2009-05-27

Preposition 8: regarding

I just read about the California Supreme Court upholding the Proposition 8 referendum. My first reaction was that it was ridiculous to "discriminate" against homosexuals, but then I realized that this case was not about sexual orientation, but about the process of amending the state constitution, which is how the court could rule "for" gay marriage one year and "against" it the next. So it made sense.

But, a lot of people were quoted saying that any majority could discriminate against any minority through this mechanism. The San Francisco mayor, Gavin Newsom, had the best quote, taken from the best article on the topic I've seen:

"I never thought I'd live in a state where the legislative branch, the executive branch and the judicial branch are all made irrelevant in a context of protecting a minority's rights - that's where we are in California today."


That made me think again.

But, the end issue is simply the definition of the word "marriage", which I think is almost an irrelevant argument, because the court's ruling also specifies that no "major" differences are allowed to exist between marriage and the domestic partnerships into which gays can enter. So, basically, equality in all senses already exists, except in the name. Need I quote Shakepeare?

If there was a legal standing "straight", I suspect that those people who have entered into a same-sex domestic partnership would be prohibited from registering as such, and for good reason. I, myself, will never be called an "Austrian" no matter how long I live here, even though that title carries with it some measure of respect here, just as the equal-rights groups are claiming "marriage" does. Am I, therefore, being unfairly discriminated against, as part of a minority?

The whole topic makes me wonder why so many people are up-in-arms over semantics and word choice. I wonder why the word "marriage" is in the law books at all, when it most often occurs only as a subcategory of "domestic partnerships", wherein all types of partnerships have equal rights.

My conclusion at the moment--even though I'm still considering the possibility that heterosexual partnerships might have a greater benefit to society than homosexual ones, and I'm wondering if that's even relevant--is that Proposition 8 might as well specify the definition of the word "breast" to be only the "traditional" female kind; to some people, that's always been true, and others are afraid to discriminate based on sex.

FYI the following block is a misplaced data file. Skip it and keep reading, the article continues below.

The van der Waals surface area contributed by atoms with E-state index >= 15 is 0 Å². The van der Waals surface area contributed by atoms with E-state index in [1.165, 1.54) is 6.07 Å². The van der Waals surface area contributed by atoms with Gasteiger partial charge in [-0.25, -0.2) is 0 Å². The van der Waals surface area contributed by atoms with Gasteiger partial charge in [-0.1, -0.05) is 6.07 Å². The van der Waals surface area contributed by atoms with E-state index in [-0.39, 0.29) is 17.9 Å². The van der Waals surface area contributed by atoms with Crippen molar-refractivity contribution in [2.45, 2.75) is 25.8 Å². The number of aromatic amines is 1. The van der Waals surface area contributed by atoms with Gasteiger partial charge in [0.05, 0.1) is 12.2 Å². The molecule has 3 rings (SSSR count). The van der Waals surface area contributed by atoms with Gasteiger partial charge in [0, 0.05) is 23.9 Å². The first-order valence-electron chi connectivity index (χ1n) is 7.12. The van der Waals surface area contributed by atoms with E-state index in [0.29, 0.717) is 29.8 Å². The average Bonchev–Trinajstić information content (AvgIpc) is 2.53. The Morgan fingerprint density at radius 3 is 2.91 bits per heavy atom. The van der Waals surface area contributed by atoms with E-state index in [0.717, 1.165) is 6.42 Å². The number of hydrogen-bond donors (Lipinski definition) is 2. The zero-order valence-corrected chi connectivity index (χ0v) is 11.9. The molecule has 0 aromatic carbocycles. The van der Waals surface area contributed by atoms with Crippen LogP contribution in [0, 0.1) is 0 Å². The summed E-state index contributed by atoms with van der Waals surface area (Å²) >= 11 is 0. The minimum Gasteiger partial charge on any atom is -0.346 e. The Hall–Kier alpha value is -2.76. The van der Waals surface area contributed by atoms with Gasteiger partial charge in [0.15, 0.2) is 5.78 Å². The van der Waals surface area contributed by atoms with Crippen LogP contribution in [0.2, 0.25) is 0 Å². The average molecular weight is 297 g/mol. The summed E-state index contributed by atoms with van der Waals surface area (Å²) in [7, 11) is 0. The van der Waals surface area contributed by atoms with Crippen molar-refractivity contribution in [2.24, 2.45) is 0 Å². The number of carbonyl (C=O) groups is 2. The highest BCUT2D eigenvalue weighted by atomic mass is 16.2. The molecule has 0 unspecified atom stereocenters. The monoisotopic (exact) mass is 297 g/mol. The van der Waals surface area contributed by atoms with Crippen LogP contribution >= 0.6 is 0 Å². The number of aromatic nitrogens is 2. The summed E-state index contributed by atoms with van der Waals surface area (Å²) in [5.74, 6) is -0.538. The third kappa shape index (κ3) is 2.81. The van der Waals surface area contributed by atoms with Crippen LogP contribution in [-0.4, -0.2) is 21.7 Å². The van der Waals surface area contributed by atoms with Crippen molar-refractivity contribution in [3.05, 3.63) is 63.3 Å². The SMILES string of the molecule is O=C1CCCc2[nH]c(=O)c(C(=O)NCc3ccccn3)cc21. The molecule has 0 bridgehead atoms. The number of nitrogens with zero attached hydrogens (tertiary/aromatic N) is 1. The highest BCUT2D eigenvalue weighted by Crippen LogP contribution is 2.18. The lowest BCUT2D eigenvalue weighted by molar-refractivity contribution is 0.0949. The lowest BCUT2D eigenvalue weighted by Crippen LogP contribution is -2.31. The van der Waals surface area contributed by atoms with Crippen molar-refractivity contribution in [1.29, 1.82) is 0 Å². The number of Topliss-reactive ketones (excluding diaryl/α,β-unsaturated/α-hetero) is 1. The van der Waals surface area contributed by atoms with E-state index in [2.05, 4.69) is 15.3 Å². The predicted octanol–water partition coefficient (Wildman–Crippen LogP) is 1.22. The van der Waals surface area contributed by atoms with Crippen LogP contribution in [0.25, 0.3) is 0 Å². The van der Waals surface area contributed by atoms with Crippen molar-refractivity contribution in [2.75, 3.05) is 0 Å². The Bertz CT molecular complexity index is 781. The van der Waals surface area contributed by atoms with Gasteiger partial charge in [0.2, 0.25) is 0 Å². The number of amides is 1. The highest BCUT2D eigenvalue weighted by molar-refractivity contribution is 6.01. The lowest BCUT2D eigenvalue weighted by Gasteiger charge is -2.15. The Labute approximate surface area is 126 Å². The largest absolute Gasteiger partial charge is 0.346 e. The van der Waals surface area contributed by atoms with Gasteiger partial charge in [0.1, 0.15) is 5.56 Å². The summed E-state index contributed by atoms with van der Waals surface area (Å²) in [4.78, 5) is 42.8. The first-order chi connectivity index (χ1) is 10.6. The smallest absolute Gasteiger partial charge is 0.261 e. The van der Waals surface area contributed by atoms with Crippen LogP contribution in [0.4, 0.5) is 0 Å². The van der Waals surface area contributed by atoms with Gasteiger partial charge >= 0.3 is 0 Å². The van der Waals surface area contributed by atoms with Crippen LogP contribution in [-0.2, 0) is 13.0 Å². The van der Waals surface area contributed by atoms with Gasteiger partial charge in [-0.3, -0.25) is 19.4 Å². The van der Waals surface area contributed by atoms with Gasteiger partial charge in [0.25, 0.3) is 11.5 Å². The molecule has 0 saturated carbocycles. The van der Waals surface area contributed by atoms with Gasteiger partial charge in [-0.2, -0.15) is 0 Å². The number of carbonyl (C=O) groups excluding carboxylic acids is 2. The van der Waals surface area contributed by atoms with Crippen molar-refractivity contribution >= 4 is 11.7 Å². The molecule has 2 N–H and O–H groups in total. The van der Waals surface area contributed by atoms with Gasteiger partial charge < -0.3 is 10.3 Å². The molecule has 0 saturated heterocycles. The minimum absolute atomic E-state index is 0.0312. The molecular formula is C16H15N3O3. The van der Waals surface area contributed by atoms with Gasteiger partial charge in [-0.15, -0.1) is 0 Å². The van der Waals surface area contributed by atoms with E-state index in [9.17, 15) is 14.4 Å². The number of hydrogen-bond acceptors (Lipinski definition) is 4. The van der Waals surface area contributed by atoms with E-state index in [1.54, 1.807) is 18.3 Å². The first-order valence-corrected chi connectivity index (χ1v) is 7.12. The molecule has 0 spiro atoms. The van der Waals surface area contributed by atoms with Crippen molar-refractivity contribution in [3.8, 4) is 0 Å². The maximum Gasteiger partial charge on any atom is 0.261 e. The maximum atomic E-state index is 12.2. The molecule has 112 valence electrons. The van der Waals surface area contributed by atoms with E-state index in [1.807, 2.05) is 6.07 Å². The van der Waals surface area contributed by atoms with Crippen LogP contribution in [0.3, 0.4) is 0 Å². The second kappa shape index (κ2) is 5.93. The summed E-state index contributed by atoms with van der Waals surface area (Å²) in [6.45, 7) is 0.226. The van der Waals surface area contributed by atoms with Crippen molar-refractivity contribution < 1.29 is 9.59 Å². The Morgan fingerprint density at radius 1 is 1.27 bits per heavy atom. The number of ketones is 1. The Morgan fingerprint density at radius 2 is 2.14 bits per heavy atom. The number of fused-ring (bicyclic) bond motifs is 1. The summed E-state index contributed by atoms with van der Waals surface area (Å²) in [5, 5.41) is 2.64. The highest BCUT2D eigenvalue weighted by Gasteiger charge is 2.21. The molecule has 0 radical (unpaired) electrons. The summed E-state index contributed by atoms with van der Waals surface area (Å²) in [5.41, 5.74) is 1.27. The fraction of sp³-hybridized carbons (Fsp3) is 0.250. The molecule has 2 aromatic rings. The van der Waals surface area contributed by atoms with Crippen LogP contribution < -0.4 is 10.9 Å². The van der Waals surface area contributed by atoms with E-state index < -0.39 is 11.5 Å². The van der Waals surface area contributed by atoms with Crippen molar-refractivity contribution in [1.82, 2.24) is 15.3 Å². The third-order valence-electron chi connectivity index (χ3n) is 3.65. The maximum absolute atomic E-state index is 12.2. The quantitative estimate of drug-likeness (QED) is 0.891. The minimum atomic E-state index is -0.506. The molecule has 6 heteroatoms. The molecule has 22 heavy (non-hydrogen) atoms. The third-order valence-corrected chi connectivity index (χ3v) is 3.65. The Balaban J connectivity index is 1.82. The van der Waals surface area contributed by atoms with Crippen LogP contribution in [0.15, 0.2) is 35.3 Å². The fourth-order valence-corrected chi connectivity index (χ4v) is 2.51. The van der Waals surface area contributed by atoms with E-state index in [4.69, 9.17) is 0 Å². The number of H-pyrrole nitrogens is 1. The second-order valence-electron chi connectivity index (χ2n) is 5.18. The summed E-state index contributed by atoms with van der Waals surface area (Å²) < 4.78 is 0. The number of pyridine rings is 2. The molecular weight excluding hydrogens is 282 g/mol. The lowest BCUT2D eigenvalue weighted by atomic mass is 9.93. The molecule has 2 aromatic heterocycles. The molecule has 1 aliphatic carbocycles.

My solution: take the red pen to the law books, and scribble "domestic partnership" over every crossed-out "marriage", and leave the marrying to the churches.

2009-05-20

A short movie review: Taken (2008)

I just watched Taken last night, and there's pretty much only one thing for me to say: this is my type of serious action movie.

Here's my explanation: everyone I've talked to about my movie preferences knows I enjoy comical, sarcastic action movies--Last Action Hero, Kill Bill, Planet Terror, some James Bond movies--but I get easily bored with thrillers that take themselves too seriously--The Bourne Trilogy, Spiderman, The Matrix. Action movies that I like, but which don't make me laugh, are few and far between. So few and far between, in fact, that I am hard-pressed to think of one at the present moment. Transformers? It has its high points, but I rolled my eyes too many times. Transformers: The Movie? Yes, but it's a cartoon; I'm not sure if that counts. Gladiator? It's more drama than action. But apparently I'm heading in the right direction: 300. That was a sick movie, and perhaps the last movie to give Taken a run for its money. I'm sure I'll think of another one some time, but the fact is that right now I can think of only one movie from the last ten year that is on the level of Taken.

If you want to see someone kick ass and take names without all of the cliché hubris that directors usually pin on their demi-superheroes, see Taken. Liam Neeson is no X-man, but that point might have been lost on the guys who kidapped his daughter.

In other news, I read my first review of Terminator Salvation today, and it's very good. The review, that is. The movie, not so much, apparently. In the review, Mick LaSalle at the San Francisco Chronicle succinctly sums up my own opinions of the recent histories of lead actor Christian Bale (Patrick Bateman!) and director McG (Fastlane!). He also confirms my fears of what bad things can happen when the two of them team up for a big-budget Hollywood action-drama. It's too bad too of my favorite film people are doomed as soon as they set foot on the same set as one another, but that's the way it is. Maybe it's time to move on to smaller and better things, gentlemen... smaller and better things...